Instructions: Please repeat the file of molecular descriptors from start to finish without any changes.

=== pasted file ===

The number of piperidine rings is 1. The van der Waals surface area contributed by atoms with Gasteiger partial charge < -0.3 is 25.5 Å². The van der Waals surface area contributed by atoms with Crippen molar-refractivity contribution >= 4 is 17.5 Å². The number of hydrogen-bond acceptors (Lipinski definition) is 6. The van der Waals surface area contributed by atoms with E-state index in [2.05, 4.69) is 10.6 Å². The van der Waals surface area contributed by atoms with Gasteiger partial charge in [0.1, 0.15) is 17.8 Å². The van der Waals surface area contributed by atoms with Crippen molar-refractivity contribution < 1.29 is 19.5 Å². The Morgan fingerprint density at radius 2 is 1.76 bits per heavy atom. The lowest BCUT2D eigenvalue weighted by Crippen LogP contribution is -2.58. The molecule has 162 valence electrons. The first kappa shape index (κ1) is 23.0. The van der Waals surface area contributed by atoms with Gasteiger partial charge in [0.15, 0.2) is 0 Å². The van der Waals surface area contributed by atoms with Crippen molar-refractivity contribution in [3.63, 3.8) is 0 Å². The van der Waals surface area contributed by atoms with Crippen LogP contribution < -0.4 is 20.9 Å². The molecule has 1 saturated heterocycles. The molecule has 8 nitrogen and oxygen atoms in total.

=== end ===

The number of piperidine rings is 1. The van der Waals surface area contributed by atoms with Gasteiger partial charge < -0.3 is 25.5 Å². The van der Waals surface area contributed by atoms with Crippen molar-refractivity contribution >= 4 is 17.5 Å². The number of hydrogen-bond acceptors (Lipinski definition) is 6. The van der Waals surface area contributed by atoms with E-state index in [2.05, 4.69) is 10.6 Å². The van der Waals surface area contributed by atoms with Gasteiger partial charge in [0.1, 0.15) is 17.8 Å². The van der Waals surface area contributed by atoms with Crippen molar-refractivity contribution < 1.29 is 19.5 Å². The Morgan fingerprint density at radius 2 is 1.76 bits per heavy atom. The lowest BCUT2D eigenvalue weighted by Crippen LogP contribution is -2.58. The molecule has 162 valence electrons. The first kappa shape index (κ1) is 23.0. The van der Waals surface area contributed by atoms with Gasteiger partial charge in [0.15, 0.2) is 0 Å². The van der Waals surface area contributed by atoms with Crippen molar-refractivity contribution in [3.63, 3.8) is 0 Å². The van der Waals surface area contributed by atoms with Crippen LogP contribution < -0.4 is 20.9 Å². The molecule has 1 saturated heterocycles. The molecule has 8 nitrogen and oxygen atoms in total.